Fear Itself – The Worthy #8 (Marvel) – This one focuses on the last of the Worthy, the Thing, and moreso than any of the other issues, it makes it clear why the Thing becomes one of the Serpent’s servants. The only issue of this series that really adds something to the story. Too bad the art is so weak.

Story: 9 Art: 5 Overall: 7

Catching Up on Reviews, Part 7 — Uncanny X-Force and X-Men

Uncanny X-Force #5 (Marvel) – Esad Ribic’s art, while good, is a step down from what had been appearing in X-Force’s earlier issues. Rick Remender’s writing is fine, but I don’t really care for the Deathloks or this particular storyline.

Story: 8 Art: 8 Overall: 8

Uncanny X-Force #5.1 (Marvel) – Rafael Albuquerque’s art has its moments, but I’m not a huge fan. It is good to see the return of characters like Gateway, Lady Deathstrike and the Reavers, though, which make this an entertaining issue.

Story: 9 Art: 7.5 Overall: 8.25

Uncanny X-Force #6 (Marvel) – While the idea of all of the Marvel heroes being turned into time-traveling Deathloks is interesting, it’s problematic, though, to think that after all of the enemies that these heroes have collectively defeated, they’d somehow fall this way. Not buying it.

Story: 7.5 Art: 8 Overall: 7.75

Uncanny X-Force #7 (Marvel) – The Deathlok storyline finally concludes, which it couldn’t have done soon enough. While the creators of this series are good and they do good work, this is not the best use of the series, I think.

Story: 7.25 Art: 7.75 Overall: 7.5

Uncanny X-Force #8 (Marvel) – This is a transitional issue from the subpar Deathlok storyline to what looks much more promising with the Dark Angel storyline. The final page of this issue is chilling.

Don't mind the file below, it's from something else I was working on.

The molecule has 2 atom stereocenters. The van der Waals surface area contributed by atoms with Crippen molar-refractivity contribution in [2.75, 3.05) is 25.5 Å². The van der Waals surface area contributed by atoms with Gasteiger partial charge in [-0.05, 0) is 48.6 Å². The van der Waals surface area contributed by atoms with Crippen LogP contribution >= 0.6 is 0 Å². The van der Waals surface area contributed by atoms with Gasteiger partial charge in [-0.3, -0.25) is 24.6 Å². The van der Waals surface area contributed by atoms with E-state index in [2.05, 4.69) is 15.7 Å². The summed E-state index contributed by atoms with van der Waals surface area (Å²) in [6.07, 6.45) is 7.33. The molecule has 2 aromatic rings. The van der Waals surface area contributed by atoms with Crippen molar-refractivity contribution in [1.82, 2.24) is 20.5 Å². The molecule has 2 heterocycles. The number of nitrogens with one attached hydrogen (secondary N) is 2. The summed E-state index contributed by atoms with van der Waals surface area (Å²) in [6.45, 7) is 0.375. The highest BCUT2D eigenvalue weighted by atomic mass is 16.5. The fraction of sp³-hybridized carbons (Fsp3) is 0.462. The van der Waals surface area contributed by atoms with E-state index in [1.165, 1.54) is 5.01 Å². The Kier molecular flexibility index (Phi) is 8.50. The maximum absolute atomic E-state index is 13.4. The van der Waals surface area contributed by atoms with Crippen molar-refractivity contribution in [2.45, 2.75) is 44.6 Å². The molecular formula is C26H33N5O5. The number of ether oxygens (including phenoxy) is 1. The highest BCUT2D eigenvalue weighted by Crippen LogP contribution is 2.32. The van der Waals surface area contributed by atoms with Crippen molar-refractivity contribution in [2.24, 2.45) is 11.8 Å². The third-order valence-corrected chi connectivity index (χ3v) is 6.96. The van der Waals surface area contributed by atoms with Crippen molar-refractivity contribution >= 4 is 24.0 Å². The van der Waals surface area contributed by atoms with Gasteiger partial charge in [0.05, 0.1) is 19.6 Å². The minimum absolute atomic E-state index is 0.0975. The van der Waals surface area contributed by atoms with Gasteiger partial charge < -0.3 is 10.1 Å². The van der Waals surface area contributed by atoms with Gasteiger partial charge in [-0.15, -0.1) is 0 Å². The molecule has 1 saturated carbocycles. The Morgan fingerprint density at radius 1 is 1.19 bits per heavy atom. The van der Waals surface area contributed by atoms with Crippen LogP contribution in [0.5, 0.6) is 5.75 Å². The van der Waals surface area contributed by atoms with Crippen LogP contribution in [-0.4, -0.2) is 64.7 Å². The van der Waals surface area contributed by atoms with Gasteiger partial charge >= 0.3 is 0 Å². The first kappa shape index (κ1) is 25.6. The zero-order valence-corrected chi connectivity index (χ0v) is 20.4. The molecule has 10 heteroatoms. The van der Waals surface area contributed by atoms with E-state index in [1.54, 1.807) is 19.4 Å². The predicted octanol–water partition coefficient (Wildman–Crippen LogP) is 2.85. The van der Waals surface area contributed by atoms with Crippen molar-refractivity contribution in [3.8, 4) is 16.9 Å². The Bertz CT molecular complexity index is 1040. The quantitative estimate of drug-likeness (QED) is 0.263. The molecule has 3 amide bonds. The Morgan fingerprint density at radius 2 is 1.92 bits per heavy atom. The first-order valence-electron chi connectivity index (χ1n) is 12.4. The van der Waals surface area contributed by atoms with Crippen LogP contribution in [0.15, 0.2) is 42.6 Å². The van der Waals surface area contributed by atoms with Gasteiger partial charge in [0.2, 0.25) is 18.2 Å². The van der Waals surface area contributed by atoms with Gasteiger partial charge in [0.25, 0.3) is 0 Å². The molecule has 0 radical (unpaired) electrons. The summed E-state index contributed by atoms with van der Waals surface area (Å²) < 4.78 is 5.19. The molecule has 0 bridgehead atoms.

Story: 8 Art: 7 Overall: 7.5

Uncanny X-Force #9 (Marvel) – Two issues into his run and I’m not sure what to think of Billy Tan’s art. There is definitely some good stylistic and structural stuff being done here, but I’m not sure about the faces and details.

Story: 8.25 Art: 7.75 Overall: 8

Uncanny X-Force #10 (Marvel) – The Dark Angel storyline is really starting to hit its stride in this issue and Bill Tan’s art seems to be improving. Overall, a good issue, on the verge of being great.

Story: 9 Art: 8 Overall: 8.5

Uncanny X-Force #11 (Marvel) – Mark Brooks provides the best art this series has had in a while and Remender’s storytelling is at its peak in this issue. The Age of Apocalypse was one of the better storylines to come out of the 1990s and it’s good to see it revived here.

Story: 9.5 Art: 9.5 Overall: 9.5

Uncanny X-Men #533 (Marvel) – Greg Land’s art continues to mostly impress while I can’t say I like the character of Lode. I do like the idea of the drug that gives people mutant powers, although it seems like DC already did this with Lex Luthor a few years ago, so the idea isn’t that original.